I thought I'd set the tone with some lovely bright flowers in my favorite vintage vase to pretty up the dining table a bit. Red and green is also kind of festive, don't you think?
On New Year's Day I really felt like cooking a French style terrine (as you do!) so that made up our first course. I love a good terrine, and this one is my version, based on lots that I tasted when I was travelling in France. Every little cafe and restaurant seemed to have their own version (Terrine de Maison) and over the years I've developed my own. It is a mixture of pork and chicken, along with bacon, capers, pistachios, juniper berries and a touch of allspice. It is really delicious and better eaten the day after you make it. I've had a couple of requests for recipe, so I will share it with you at the end of this post. Here is what it looked like on the day I made it.
My Terrine de Maison
I served the terrine today with some crisp lettuce hearts, cornichons and some beautiful Bruny Island plum jelly that I brought back from my last trip to Tasmania. We also enjoyed it with slices of crusty French bread and lashings of fabulous Pepe Saya cultured butter.
For the main course, I visited the fishmonger this morning and decided to see what they had that looked good, and I would base a dish around that. I found some super fresh, large local prawns and some really good looking line caught Blue Marlin steaks. I cooked them outside on the BBQ, along with some fresh asparagus and some zucchini flowers. I made a simple sauce with olive oil, lemon juice, cherry balsamic, chilli, capers, parsley, garlic chives and fresh oregano from my garden. I just drizzled the dressing over just before serving. I added some grilled lime on the side and some baby chervil herbs for a bit of freshness.
The Fish Course
The dessert was super simple. I bought 3 perfect white peaches that are now in season and really beautiful and fragrant, I always like creating dishes out of what is in season, and these are great right now. I blanched them in boiling water to remove the skins, chilled them and then served them drizzled with a sweet syrup made from palm sugar - and some fresh coconut cream and lemony tasting baby sorrel leaves. Easy - and a fresh and delicious end to a summer lunch. This is great dessert for people who can't eat dairy products. The coconut cream gives a velvety richness without any dairy at all. I notice that supermarkets are stocking it now, in the chiller section next to the sour cream and other dairy based creams. Have a look for it - it has a lighter, fresher taste than the tinned coconut cream you buy to make curries with.
With palm sugar, coconut cream and baby sorrel
We had a lovely few hours eating and chatting and drinking wine and everyone enjoyed the menu I had put together. Apart from the terrine, which was made the day before, it was a very low stress menu for a hot Summer day.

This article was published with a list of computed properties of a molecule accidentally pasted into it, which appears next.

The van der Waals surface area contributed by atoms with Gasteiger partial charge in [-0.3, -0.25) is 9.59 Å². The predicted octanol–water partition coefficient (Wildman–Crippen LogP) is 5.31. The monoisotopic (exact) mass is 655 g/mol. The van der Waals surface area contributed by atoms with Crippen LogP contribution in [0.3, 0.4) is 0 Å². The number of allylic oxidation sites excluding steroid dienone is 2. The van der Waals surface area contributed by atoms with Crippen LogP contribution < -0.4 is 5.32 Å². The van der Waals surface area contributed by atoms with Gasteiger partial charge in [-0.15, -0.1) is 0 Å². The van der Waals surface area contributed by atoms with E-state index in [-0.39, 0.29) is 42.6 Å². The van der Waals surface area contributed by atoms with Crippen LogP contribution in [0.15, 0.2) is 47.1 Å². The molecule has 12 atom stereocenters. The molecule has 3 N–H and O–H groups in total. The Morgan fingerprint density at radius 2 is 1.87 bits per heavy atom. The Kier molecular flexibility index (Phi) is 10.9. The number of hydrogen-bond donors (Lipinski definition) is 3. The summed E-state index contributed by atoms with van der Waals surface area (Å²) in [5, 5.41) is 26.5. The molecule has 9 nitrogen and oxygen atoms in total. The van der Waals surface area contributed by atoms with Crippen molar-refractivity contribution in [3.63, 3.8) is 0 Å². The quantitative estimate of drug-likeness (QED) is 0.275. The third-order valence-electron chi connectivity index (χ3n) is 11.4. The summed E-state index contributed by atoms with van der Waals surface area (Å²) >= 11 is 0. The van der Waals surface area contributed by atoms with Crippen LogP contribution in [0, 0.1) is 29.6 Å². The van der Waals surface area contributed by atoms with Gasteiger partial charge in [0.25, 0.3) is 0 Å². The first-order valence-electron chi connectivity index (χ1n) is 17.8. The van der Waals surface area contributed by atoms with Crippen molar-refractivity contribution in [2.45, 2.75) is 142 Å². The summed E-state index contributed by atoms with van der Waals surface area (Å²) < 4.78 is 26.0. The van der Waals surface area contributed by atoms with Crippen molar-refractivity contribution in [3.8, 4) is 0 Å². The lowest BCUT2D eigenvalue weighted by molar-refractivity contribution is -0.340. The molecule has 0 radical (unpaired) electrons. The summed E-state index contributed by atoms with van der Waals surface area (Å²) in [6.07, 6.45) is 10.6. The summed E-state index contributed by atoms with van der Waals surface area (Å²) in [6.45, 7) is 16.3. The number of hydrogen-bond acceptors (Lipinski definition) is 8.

As requested, below is the recipe for my terrine. You can cook it in a traditional ceramic terrine (the rectangular dish that gives the dish its name) or a metal loaf tin, if you don't have a terrine. You will also need something to place on top of the terrine while it is cooking, to compress it. I use a small rectangular ceramic dish that works fine.
Gourmet Goddess Terrine de Maison
500g Pork Mince
500g Chicken Mince
250g Finely Chopped Bacon
15-20 Slices Prosciutto
1 Large Finely Chopped White Onion
2 Cloves Garlic
1/2 Teaspoon Allspice
6 Crushed Juniper Berries
1 Teaspoon Finely Chopped Rosemary (Don't use dried Rosemary for this recipe)
1 Tablespoon Wholegrain Mustard
1 Tablespoon Small Capers
2 Teaspoons Salt
1 Teaspoon Ground Black Pepper
1 1/2 Cups Breadcrumbs
3 Pinches Cayenne Pepper
1 Tablespoon Butter
1 Tablespoon Olive Oil
Olive Oil Spray
Preheat the oven to 170C. Cut a piece of baking paper to line the bottom of your terrine dish or tin. Spray the tin with olive oil.
Carefully line the bottom and side of the tin with a layer of prosciutto. Set aside.
In a pan, heat the tablespoon of butter and olive olive oil. Add the onions and garlic and cook until transparent. Don't have the heat too high - you don't want the onions or garlic to brown.
In a large mixing bowl, add the cooked onion and all of the other ingredients. Using clean hands, thoroughly mix the ingredients until very, very well combined.
Fill the terrine with the mixture, taking care that it is packed in evenly. When you have finished, add a weight to the top of the terrine. I use a small rectangular ceramic dish to do this. You want the terrine to be compressed during cooking, which results in a nice, even terrine when you go to cut it later. Cover the whole dish with foil.
Cook in the over for 1 hour 20 minutes. When you remove it from the oven, take off the foil and carefully drain any excess cooking juices that you may find at the bottom of the terrine.
Allow the terrine to cool in the dish for about 30 minutes, before turning it out on a plate and putting it in the fridge to chill. You can eat it once it's cold, but I recommend waiting 24 hours, as the flavours develop really nicely given a little bit of time.
Serve with crusty bread, any kind of pickle of fruit jelly and some crisp lettuce leaves. It's also great in crusty rolls for a picnic.
Serves 8 People